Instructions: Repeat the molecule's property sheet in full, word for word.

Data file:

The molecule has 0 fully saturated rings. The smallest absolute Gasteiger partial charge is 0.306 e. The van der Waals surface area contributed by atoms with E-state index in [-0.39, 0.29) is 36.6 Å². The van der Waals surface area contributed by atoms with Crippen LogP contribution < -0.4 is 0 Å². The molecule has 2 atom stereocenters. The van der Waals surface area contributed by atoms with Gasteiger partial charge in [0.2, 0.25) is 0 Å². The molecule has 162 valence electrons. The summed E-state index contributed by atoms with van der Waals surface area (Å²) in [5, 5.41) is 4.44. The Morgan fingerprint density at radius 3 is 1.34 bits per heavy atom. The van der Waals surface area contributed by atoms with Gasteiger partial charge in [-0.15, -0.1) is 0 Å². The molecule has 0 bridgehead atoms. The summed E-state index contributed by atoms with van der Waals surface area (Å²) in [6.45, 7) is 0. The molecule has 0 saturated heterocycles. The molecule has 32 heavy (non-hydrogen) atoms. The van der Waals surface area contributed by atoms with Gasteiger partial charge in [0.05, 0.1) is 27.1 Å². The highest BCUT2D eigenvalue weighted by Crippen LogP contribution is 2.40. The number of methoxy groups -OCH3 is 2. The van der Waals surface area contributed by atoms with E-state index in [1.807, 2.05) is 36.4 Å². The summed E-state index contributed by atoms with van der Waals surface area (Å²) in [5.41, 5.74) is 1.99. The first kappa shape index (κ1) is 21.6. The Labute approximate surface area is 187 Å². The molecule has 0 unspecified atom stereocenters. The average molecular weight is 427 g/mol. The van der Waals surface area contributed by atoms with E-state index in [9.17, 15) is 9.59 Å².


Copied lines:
The molecule has 0 fully saturated rings. The smallest absolute Gasteiger partial charge is 0.306 e. The van der Waals surface area contributed by atoms with E-state index in [-0.39, 0.29) is 36.6 Å². The van der Waals surface area contributed by atoms with Crippen LogP contribution < -0.4 is 0 Å². The molecule has 2 atom stereocenters. The van der Waals surface area contributed by atoms with Gasteiger partial charge in [0.2, 0.25) is 0 Å². The molecule has 162 valence electrons. The summed E-state index contributed by atoms with van der Waals surface area (Å²) in [5, 5.41) is 4.44. The Morgan fingerprint density at radius 3 is 1.34 bits per heavy atom. The van der Waals surface area contributed by atoms with Gasteiger partial charge in [-0.15, -0.1) is 0 Å². The molecule has 0 bridgehead atoms. The summed E-state index contributed by atoms with van der Waals surface area (Å²) in [6.45, 7) is 0. The molecule has 0 saturated heterocycles. The molecule has 32 heavy (non-hydrogen) atoms. The van der Waals surface area contributed by atoms with Gasteiger partial charge in [0.05, 0.1) is 27.1 Å². The highest BCUT2D eigenvalue weighted by Crippen LogP contribution is 2.40. The number of methoxy groups -OCH3 is 2. The van der Waals surface area contributed by atoms with E-state index in [1.807, 2.05) is 36.4 Å². The summed E-state index contributed by atoms with van der Waals surface area (Å²) in [5.41, 5.74) is 1.99. The first kappa shape index (κ1) is 21.6. The Labute approximate surface area is 187 Å². The molecule has 0 unspecified atom stereocenters. The average molecular weight is 427 g/mol. The van der Waals surface area contributed by atoms with E-state index in [9.17, 15) is 9.59 Å².